VGQeUdX.jpg

 

With preliminary design and prototyping done, the first switchblade prototype was sent for testing and evaluation. The results... were not good. Exco, which was again taking an active role in the process, was particularly unhappy with the size of the crew capsule , its resistance to mines and the overworked nature of the crew. During the development process they had also become interested in marketing a family of vehicles based on the same chassis. As such, we were instructed to change the weapon system to fit within a modular bay format.

 

After a frantic redesign process, our group came up with a compromise version of the Switchblade with a four-man crew and W-hull mine protection for the capsule. This increased the capsule size considerably and lengthened the chassis (resulting in a 10X10 drive cofiguration), but a rearrangement of the principle components allowed the overall height to remain the same at the expense of not being able to rotate the turret fully. The new placement of the capsule in the rear of the vehicle also allowed us to dispense with the thick frontal armour array, which kept the overall weight increase to a minimum. Finally, the new arrangement allowed us to solve one of the most pressing issues identified during testing: that the crew had significant difficulty exiting the vehicle in an emergency. Our initial solution had been to make the entire front hull swing forwards (aided by a powder-driven ram), but this was obviously a clunky solution.

 

A troubling aspect of the vehicle that manifestly was not improved by the redesign was the issue of auxillary sights for the driver if his main sight was not functional. Our solution was to place a number of vision ports around the crew capsule, but this did nothing for the view forwards - which was blocked by the turret. To alleviate the issue, we designed a folding periscope, which was mounted in place of the driver's top hatch. Another new issue concerned the ammunition stowage of the main gun, which was reduced somewhat in order to fit the entire mechanism within the modular weapons bay.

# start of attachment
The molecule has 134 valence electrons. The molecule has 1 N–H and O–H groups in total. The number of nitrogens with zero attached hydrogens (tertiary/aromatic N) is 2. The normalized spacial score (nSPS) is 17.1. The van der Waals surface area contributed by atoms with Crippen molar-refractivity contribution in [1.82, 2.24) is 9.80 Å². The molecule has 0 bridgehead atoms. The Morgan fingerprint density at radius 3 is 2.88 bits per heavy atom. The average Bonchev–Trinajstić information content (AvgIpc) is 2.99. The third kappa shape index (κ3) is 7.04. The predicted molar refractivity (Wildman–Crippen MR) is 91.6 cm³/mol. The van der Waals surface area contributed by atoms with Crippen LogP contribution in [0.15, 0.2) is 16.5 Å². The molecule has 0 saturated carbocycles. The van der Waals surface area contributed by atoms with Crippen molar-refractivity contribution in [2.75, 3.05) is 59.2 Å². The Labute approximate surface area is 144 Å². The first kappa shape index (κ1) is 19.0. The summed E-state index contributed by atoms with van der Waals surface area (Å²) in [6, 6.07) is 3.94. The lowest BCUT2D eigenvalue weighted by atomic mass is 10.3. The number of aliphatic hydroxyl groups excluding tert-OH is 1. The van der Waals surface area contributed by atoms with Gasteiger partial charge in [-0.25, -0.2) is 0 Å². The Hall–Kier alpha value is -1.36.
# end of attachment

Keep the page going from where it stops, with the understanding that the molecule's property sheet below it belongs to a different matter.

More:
g311RBf.jpg

 

 

The second switchblade prototype, once finalised, was fully assembled and tested at our land developments range. Here it was deemed satisfactory for production and marketing, although a few lingering problems were discovered which we have yet to adequately solve. The most pressing of these concerns the automotive components, which are still maintenance-intensive. Suspension travel is another concern, although the ground clearance was deemed satisfactory for use. The weapons system, on the other hand, performed as expected; with crew workload being eased by the inclusion of a dedicated gunner and C3 crewman.

 

 

During qualification testing, the Switchblade proved capable of rapidly engaging targets while on the move. Provision for airburst fuzing (either programmable or radar-fuzed) allowed hits to be made on attack helicopter and CAS aircraft targets. The commander's sight, which includes provision for position marking and turret override, proved to be a useful system for spotting and handing off targets to the gunner. Protection was deemed to be satisfactory, with the crew capsule being completely isolated from ammunition stowage and other volatiles. In testing, the armour package proved to be capable of protecting the crew against ATGMs and heavy autocannon from the front, with the sides and rear being protected against lighter anti-tank weapons and standard rounds from lighter autocannon.